There is a detached surrealism about these days, a zooming-in and out of a distant dream. On the surface, normalcy seems intact. The sun ascends the horizon. Oxygen flows in and out. Birds chirp and breezes dance in the trees. There are no alarms or smoke, no bombs or tanks, no screams of panic or blood in the streets. Nothing tangible to run from. But a cauldron of terror and ambiguity bubbles beneath the ether of existence.
When will we hug again? When will we cuddle and kiss again? And run our fingers through each other’s hair? And scratch our noses and rub our foreheads and fart into the eddies of the wind? And laugh and gather around the table trading cups and plates, locking gazes, greeting one another in the streets and aisleways “Good morning!” When will we be bored again?
Along this downward spiral, I’ve often stopped to ask myself, “How bad is this thing, really?” And the fact is this: nobody knows. We are back to infancy, in a freefall of blind uncertainty. No mind or creed can guarantee the hour. And so, whether the threat is real or not, the chaos becomes appropriate.
Even as early back as Thursday morning, I laughed and gagged in disgust at the panic and hysteria of this corona shit. But reality is less a matter of facts and figures and more what we make of them. If today we all grow terrified of gummy bears, then gummy bears are ultimately dangerous. If enough people think black is white, then no amount of facts, figures, reason, or scientific explanation will change the course of human events. Reality is less what we take in and more what we put out. Reality is projection. And so, by that logic, reality is this: For the moment, the world is coming down.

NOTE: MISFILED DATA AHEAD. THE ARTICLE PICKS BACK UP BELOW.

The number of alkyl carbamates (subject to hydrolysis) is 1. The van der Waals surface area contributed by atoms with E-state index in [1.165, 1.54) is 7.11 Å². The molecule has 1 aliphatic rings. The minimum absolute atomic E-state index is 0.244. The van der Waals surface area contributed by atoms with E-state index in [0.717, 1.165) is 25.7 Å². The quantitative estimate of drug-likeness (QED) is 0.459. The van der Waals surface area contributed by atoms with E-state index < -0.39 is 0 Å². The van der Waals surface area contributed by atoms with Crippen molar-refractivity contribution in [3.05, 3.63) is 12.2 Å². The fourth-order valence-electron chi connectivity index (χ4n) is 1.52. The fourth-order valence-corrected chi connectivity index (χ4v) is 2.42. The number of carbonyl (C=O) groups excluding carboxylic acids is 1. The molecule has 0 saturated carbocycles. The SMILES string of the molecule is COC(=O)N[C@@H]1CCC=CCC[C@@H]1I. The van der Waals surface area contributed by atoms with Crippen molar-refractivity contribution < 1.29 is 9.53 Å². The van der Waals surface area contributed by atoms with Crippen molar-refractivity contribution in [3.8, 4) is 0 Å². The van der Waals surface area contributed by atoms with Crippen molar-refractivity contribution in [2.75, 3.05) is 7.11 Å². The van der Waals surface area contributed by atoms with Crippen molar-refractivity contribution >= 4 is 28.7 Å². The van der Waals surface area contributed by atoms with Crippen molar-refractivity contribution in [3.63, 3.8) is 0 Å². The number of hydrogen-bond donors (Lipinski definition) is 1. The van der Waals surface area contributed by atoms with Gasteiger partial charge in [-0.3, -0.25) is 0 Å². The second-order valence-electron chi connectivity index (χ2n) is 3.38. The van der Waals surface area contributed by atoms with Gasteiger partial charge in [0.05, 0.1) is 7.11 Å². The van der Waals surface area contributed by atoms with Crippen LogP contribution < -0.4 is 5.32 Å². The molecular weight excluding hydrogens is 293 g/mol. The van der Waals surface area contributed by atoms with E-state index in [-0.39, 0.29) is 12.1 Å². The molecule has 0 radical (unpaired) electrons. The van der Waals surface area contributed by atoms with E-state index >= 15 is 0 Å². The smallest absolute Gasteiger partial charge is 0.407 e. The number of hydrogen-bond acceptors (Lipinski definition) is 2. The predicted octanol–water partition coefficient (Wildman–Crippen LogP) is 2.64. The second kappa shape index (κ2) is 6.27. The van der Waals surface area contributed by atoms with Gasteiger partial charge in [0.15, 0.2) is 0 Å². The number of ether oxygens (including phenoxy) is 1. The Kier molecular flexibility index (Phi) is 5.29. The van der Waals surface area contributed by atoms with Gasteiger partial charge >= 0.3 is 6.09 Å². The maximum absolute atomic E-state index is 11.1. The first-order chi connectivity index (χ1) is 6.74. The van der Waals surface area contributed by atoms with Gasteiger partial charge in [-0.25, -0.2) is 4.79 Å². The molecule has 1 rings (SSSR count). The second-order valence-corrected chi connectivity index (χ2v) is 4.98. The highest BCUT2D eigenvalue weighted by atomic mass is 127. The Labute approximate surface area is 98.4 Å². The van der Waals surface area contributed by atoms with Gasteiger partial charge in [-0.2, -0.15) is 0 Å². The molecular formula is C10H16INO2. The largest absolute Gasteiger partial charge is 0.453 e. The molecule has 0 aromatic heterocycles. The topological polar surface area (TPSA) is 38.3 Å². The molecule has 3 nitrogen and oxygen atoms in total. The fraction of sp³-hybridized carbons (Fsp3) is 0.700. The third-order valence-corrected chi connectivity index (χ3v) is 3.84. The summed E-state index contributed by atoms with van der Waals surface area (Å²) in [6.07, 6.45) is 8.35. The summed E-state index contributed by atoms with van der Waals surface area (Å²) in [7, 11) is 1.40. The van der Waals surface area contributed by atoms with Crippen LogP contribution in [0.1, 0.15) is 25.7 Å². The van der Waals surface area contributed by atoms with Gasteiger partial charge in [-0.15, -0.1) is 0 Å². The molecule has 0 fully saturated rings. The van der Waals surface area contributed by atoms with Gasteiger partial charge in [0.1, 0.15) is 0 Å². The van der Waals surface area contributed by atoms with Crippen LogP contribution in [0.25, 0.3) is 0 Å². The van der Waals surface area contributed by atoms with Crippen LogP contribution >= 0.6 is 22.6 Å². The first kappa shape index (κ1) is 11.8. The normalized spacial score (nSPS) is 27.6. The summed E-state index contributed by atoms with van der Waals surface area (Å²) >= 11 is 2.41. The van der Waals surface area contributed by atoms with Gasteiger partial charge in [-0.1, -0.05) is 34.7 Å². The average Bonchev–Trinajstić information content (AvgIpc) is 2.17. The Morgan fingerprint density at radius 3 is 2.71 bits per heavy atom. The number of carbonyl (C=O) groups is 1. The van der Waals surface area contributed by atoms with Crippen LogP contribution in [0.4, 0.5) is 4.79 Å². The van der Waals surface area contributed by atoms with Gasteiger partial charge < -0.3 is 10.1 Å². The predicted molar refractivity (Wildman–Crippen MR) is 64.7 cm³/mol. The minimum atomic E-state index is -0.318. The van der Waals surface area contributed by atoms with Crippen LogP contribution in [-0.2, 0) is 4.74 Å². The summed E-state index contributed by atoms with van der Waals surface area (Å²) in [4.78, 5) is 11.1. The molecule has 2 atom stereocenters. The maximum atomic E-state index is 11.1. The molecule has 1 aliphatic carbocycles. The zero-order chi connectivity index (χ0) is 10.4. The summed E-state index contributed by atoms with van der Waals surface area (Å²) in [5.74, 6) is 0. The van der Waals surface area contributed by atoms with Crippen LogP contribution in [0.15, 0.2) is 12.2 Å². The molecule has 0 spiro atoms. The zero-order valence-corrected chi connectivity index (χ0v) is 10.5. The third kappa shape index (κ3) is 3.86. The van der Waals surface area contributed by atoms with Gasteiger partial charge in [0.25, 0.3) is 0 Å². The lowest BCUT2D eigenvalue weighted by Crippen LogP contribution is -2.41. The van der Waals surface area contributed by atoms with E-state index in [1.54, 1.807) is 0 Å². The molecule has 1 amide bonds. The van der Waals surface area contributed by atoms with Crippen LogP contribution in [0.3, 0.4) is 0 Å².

There will be time to process and understand. For now, settle into the parentheses of the present and leave the sorting and understanding to the future. This is our day. This is life now. But I do believe that there is going to be a future. And though it may well be that some of us won’t be around to see it—a reality much too terrible to ponder at the moment—a future is there. And even then, I don’t know that for sure. If there’s one thing I’ve learned over the course of my days, it’s that I don’t know shit. For so long, up has been down and right has been left and evil has been good and dogs have been cats and fuckall is all that’s left for us to juggle with. How could we have thought that all of this would not come to chaos? How could we have been so pompous? How could we have hoped for a return from these days, a way back to what had been so long composed? The world as we know it has died; we are reborn into a new one. And in our present infancy, we are brought back to that which is important.
the eddies of the wind… “Song of Myself, 2” by Walt Whitman. There will be time… “The Love Song of J. Alfred Prufrock” by T.S. Eliot. back to what had been… “The Poems of Our Climate” by Wallace Stevens.